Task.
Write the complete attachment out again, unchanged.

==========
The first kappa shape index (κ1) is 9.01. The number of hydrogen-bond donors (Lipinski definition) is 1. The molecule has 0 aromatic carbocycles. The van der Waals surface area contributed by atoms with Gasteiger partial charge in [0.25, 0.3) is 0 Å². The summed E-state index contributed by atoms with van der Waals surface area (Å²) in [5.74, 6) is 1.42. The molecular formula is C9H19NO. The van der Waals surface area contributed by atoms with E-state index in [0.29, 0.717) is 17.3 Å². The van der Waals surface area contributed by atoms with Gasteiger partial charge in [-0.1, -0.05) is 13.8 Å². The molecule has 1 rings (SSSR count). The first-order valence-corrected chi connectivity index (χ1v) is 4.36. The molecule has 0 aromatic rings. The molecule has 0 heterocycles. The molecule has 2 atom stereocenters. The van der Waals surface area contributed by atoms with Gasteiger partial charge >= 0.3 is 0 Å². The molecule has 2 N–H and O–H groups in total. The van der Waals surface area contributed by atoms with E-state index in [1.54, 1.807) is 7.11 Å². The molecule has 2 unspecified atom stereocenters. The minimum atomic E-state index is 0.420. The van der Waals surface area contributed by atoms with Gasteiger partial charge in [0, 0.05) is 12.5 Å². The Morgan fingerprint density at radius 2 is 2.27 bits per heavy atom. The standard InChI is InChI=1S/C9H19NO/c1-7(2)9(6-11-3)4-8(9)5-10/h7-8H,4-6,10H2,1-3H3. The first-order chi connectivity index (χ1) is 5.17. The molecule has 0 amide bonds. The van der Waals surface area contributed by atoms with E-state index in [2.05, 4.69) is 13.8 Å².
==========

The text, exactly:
The first kappa shape index (κ1) is 9.01. The number of hydrogen-bond donors (Lipinski definition) is 1. The molecule has 0 aromatic carbocycles. The van der Waals surface area contributed by atoms with Gasteiger partial charge in [0.25, 0.3) is 0 Å². The summed E-state index contributed by atoms with van der Waals surface area (Å²) in [5.74, 6) is 1.42. The molecular formula is C9H19NO. The van der Waals surface area contributed by atoms with E-state index in [0.29, 0.717) is 17.3 Å². The van der Waals surface area contributed by atoms with Gasteiger partial charge in [-0.1, -0.05) is 13.8 Å². The molecule has 1 rings (SSSR count). The first-order valence-corrected chi connectivity index (χ1v) is 4.36. The molecule has 0 aromatic rings. The molecule has 0 heterocycles. The molecule has 2 atom stereocenters. The van der Waals surface area contributed by atoms with Gasteiger partial charge >= 0.3 is 0 Å². The molecule has 2 N–H and O–H groups in total. The van der Waals surface area contributed by atoms with E-state index in [1.54, 1.807) is 7.11 Å². The molecule has 2 unspecified atom stereocenters. The minimum atomic E-state index is 0.420. The van der Waals surface area contributed by atoms with Gasteiger partial charge in [0, 0.05) is 12.5 Å². The Morgan fingerprint density at radius 2 is 2.27 bits per heavy atom. The standard InChI is InChI=1S/C9H19NO/c1-7(2)9(6-11-3)4-8(9)5-10/h7-8H,4-6,10H2,1-3H3. The first-order chi connectivity index (χ1) is 5.17. The molecule has 0 amide bonds. The van der Waals surface area contributed by atoms with E-state index in [2.05, 4.69) is 13.8 Å².